Anyone who has ever run a zine distro knows it’s a complicated and often thankless labour of love. For Nyky Gomez, founder of the Brown Recluse Zine Distro, this situation was no different. Based in Seattle, Gomez founded the distro in 2013 in response to a lack of representation and support for zines created by people of colour. Since then the distro has grown exponentially with a huge and diverse catalogue, and Gomez has traveled the country to table and speak about the distro.
Now, however, she is stepping back from the distro operations, handing the reigns over to co-organizer Elena Corinne, who has moved operations to her home based in Olympia, WA. “I travel frequently, run a separate business and have super full life in general,” Gomez explains over email. “In short, the distro was taking a backseat and was not reaching its potential.” She’s now looking forward to working on her own creative projects, reading zines for pleasure (what a concept!) and managing Safe Night Access Project Seattle, a sex worker-led peer outreach project aimed at providing harm reduction support.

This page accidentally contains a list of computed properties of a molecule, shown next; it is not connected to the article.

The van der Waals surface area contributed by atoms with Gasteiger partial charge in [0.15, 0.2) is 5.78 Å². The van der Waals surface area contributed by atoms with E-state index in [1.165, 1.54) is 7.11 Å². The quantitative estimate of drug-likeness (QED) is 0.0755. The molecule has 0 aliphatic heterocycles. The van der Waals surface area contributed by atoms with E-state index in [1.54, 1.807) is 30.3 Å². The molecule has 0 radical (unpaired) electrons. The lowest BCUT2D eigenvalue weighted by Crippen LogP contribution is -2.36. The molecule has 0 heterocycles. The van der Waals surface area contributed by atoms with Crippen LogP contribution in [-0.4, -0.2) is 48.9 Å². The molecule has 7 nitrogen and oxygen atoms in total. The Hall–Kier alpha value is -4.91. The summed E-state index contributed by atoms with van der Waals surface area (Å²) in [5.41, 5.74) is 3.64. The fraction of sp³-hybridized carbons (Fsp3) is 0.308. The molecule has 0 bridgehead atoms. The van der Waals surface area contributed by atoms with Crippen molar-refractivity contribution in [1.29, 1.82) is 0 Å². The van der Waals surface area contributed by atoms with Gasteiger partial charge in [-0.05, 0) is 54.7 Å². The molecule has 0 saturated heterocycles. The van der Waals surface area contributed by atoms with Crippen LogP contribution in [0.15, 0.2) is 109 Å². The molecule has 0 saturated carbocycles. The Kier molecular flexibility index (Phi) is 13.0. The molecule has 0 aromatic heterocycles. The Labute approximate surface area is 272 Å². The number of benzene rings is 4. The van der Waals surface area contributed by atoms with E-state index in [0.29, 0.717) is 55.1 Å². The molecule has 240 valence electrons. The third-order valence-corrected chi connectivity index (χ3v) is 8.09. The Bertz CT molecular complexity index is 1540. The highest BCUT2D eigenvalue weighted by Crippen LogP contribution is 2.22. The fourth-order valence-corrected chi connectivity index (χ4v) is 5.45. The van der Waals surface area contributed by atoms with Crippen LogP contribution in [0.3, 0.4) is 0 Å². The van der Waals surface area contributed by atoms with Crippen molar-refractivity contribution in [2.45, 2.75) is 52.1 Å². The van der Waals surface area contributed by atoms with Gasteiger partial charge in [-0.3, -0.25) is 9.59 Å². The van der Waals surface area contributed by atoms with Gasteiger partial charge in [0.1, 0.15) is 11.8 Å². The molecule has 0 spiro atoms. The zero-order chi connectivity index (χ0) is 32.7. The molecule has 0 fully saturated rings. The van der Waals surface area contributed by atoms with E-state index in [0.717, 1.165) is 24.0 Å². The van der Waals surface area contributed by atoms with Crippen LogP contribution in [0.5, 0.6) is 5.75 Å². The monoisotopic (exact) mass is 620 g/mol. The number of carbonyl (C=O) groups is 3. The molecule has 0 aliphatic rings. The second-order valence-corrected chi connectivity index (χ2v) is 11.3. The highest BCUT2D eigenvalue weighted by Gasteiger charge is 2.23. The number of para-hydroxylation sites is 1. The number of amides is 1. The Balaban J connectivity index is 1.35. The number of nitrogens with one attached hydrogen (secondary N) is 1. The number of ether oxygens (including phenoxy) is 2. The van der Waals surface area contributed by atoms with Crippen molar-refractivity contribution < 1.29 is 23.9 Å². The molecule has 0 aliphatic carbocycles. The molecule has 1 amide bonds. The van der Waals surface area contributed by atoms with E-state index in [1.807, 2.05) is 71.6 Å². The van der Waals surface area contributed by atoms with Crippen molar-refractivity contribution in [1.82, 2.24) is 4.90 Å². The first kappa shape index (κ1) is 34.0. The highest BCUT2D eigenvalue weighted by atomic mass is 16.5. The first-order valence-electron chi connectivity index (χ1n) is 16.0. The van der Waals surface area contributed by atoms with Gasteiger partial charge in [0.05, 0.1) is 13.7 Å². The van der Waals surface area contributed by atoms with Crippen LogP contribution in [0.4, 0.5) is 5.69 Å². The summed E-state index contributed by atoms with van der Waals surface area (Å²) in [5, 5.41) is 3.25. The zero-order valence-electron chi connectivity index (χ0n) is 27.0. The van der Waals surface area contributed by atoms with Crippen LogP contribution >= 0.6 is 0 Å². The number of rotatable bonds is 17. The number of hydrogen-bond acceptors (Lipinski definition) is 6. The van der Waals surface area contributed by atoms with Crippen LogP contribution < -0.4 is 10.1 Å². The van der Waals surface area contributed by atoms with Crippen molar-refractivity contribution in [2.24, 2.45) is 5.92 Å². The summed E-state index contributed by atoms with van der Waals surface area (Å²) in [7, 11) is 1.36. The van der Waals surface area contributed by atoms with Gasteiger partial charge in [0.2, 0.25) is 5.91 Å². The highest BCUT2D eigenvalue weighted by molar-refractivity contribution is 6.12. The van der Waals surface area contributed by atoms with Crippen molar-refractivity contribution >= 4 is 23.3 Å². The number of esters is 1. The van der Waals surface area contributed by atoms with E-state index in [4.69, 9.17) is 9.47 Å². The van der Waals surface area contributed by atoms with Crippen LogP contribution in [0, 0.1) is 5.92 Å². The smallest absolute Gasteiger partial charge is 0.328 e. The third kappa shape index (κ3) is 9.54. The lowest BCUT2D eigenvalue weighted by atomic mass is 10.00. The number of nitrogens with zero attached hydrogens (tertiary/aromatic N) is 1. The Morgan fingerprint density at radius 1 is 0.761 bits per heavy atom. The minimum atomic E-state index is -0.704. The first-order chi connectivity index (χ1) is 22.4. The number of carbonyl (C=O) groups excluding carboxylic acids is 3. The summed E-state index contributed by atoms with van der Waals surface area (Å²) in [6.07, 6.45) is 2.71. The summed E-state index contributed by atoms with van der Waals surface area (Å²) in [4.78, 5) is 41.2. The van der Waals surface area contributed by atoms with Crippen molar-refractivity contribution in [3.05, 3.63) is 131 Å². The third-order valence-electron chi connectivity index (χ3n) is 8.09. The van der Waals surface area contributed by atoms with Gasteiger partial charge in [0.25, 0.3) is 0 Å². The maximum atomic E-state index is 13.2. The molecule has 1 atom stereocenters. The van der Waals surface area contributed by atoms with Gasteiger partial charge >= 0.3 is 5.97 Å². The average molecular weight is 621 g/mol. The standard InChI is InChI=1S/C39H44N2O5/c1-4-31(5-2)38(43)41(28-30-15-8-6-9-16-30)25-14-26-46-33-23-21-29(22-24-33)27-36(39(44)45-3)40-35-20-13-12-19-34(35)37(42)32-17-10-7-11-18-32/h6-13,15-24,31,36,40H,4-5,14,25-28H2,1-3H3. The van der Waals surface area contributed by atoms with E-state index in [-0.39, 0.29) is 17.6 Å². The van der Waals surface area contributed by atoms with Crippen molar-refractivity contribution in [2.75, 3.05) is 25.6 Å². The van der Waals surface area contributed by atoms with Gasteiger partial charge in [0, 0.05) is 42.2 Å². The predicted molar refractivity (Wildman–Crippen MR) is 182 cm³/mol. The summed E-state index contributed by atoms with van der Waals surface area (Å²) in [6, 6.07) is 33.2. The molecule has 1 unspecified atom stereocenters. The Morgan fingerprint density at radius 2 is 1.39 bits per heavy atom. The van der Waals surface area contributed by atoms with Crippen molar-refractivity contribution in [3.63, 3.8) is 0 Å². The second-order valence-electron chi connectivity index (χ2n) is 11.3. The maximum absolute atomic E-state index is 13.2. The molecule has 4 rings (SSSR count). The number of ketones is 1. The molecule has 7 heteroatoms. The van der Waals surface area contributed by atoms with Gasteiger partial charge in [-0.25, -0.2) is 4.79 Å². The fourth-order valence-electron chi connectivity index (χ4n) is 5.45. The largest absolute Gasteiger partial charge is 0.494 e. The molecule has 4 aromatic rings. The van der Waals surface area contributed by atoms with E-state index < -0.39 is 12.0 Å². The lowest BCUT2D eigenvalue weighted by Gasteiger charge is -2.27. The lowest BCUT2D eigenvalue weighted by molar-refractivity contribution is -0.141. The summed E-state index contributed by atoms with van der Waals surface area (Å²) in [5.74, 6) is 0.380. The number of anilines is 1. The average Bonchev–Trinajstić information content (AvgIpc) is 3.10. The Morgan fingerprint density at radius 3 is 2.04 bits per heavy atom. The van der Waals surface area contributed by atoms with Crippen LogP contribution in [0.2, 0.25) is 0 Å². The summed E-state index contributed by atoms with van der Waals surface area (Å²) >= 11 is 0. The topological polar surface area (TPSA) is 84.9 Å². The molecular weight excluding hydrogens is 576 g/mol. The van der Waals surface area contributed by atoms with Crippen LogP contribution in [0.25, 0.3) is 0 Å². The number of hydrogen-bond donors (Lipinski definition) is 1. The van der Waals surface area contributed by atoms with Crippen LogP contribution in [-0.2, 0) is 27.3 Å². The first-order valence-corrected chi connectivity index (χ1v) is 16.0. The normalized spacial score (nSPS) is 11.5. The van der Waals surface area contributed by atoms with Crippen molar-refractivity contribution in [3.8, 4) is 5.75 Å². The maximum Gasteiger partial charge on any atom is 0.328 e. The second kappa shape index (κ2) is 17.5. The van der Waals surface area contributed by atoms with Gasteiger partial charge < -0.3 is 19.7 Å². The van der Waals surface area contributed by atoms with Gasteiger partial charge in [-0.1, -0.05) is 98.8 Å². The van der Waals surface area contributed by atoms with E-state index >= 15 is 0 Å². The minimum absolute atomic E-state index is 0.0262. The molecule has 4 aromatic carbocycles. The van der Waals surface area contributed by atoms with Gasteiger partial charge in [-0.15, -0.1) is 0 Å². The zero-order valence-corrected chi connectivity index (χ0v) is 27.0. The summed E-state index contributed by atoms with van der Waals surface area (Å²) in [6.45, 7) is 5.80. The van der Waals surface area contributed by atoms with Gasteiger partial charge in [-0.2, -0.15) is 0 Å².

She reflects warmly on the many life-changing opportunities that came with managing the distro, especially 2013’s POC Zine Project tour: “I met some truly brilliant artists: Cristy C. Road, Mimi Thi Nguyen, Toi Scott, people who I consider my family now, “ she says. “I am grateful for the opportunity to have taken part in such a beautiful, messy, honest human as fuck experience.” (Alison Lang)